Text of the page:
I had the privilege to share my insights and provide tips about Social Media Growth Hacking for another site recently, so I thought I would share that content with you all as well. It was an awesome experience to collaborate with many top social media influencers whom I respect to provide a comprehensive resource for marketers and business owners alike. With no two influencers using the same strategy, it was a great collaboration to take a peek at how each of the top 30 influencers and social media consultants hack their way to achieving success. Unfortunately the original article was deleted from the web, so all we have left to share are my own contributions to the piece…
Here is the summary of the social media growth hacks that I believe can help marketers in keeping up with the harsh and competitive world of social media marketing.
Branding is all about being consistent across channels. This means that the same naming, color scheme, and imagery that is part of your branding guidelines needs to be applied to social media.
The challenge, though, is that most branding guidelines don’t include “voice,” perhaps the most important part of your social media branding.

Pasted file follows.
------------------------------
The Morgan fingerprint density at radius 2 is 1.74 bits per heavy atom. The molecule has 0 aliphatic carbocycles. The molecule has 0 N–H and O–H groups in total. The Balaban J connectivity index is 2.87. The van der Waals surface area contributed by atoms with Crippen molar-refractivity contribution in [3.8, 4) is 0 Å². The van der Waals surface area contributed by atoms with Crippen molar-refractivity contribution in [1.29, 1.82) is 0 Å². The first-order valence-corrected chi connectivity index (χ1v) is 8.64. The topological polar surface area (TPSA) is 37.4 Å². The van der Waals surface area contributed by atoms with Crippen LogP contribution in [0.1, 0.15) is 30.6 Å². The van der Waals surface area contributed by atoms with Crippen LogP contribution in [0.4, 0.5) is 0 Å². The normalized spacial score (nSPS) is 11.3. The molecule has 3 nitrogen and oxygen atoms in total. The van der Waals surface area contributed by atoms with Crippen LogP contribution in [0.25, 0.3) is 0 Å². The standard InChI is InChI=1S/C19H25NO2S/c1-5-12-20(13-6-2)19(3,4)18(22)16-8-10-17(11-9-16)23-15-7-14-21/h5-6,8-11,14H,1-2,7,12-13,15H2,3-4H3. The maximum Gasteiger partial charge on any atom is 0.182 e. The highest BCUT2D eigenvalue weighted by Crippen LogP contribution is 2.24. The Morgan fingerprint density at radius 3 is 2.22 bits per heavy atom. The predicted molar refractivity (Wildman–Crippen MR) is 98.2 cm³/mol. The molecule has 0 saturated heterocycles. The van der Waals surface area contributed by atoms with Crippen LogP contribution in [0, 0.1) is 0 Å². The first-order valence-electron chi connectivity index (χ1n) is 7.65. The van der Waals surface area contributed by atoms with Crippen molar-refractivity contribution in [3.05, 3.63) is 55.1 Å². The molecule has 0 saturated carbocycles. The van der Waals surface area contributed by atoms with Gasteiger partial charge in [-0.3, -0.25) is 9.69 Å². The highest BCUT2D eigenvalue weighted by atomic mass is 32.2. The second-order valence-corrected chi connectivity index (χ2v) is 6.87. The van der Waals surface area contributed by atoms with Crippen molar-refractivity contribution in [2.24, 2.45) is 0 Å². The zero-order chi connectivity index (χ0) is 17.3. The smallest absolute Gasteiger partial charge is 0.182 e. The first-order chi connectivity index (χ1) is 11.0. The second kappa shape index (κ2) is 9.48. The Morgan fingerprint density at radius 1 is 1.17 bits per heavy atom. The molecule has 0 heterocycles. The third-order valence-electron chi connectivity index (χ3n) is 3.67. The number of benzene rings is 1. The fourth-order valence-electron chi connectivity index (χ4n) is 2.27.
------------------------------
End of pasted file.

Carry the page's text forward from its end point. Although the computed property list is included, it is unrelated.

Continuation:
With that in mind, who represent (or represents) the voice of your company in your social media branding guidelines? And what will their tone(s) be?
If social media users are communicating and sharing information in social media, what is your company going to talk about? Content provides the medium to help you engage in conversation – and creating content that is truly resourceful and shareable can have many long-term benefits to your company’s social media presence.
Content isn’t just about blog posts, photos, and videos: Think outside of the box! Creating infographics, presentations, memes, and even discussions (such as in a LinkedIn Group) are all types of content that should be considered for your social media marketing strategy.
Has your company started blogging – and is it completely integrated in your social media strategy?